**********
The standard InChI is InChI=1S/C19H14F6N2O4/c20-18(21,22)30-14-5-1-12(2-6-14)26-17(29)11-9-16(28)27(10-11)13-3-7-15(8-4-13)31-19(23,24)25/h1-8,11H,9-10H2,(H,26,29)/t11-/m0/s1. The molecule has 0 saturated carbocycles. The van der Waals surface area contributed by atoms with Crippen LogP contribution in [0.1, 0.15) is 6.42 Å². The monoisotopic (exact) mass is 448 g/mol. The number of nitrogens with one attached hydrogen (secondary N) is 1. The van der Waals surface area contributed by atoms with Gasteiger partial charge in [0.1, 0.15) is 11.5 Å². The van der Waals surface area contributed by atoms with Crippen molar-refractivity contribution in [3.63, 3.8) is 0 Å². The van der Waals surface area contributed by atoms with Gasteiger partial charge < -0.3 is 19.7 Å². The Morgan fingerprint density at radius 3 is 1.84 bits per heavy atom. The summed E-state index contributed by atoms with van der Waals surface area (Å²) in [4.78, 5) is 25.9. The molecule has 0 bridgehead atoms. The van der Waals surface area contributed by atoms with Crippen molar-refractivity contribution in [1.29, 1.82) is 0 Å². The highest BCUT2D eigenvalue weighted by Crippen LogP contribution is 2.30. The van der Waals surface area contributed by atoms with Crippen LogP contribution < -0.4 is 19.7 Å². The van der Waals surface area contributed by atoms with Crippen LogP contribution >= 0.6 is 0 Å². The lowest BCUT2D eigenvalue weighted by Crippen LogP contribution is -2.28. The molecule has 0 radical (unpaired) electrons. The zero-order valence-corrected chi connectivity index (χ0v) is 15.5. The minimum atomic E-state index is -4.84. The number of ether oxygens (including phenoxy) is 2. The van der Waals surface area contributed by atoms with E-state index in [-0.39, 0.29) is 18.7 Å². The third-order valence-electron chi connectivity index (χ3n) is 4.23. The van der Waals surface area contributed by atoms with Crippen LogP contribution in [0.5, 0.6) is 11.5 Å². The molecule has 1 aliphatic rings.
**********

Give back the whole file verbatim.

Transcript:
The standard InChI is InChI=1S/C19H14F6N2O4/c20-18(21,22)30-14-5-1-12(2-6-14)26-17(29)11-9-16(28)27(10-11)13-3-7-15(8-4-13)31-19(23,24)25/h1-8,11H,9-10H2,(H,26,29)/t11-/m0/s1. The molecule has 0 saturated carbocycles. The van der Waals surface area contributed by atoms with Crippen LogP contribution in [0.1, 0.15) is 6.42 Å². The monoisotopic (exact) mass is 448 g/mol. The number of nitrogens with one attached hydrogen (secondary N) is 1. The van der Waals surface area contributed by atoms with Gasteiger partial charge in [0.1, 0.15) is 11.5 Å². The van der Waals surface area contributed by atoms with Crippen molar-refractivity contribution in [3.63, 3.8) is 0 Å². The van der Waals surface area contributed by atoms with Gasteiger partial charge < -0.3 is 19.7 Å². The Morgan fingerprint density at radius 3 is 1.84 bits per heavy atom. The summed E-state index contributed by atoms with van der Waals surface area (Å²) in [4.78, 5) is 25.9. The molecule has 0 bridgehead atoms. The van der Waals surface area contributed by atoms with Crippen molar-refractivity contribution in [1.29, 1.82) is 0 Å². The highest BCUT2D eigenvalue weighted by Crippen LogP contribution is 2.30. The van der Waals surface area contributed by atoms with Crippen LogP contribution < -0.4 is 19.7 Å². The van der Waals surface area contributed by atoms with Crippen LogP contribution >= 0.6 is 0 Å². The lowest BCUT2D eigenvalue weighted by Crippen LogP contribution is -2.28. The molecule has 0 radical (unpaired) electrons. The zero-order valence-corrected chi connectivity index (χ0v) is 15.5. The minimum atomic E-state index is -4.84. The number of ether oxygens (including phenoxy) is 2. The van der Waals surface area contributed by atoms with E-state index in [-0.39, 0.29) is 18.7 Å². The third-order valence-electron chi connectivity index (χ3n) is 4.23. The van der Waals surface area contributed by atoms with Crippen LogP contribution in [0.5, 0.6) is 11.5 Å². The molecule has 1 aliphatic rings.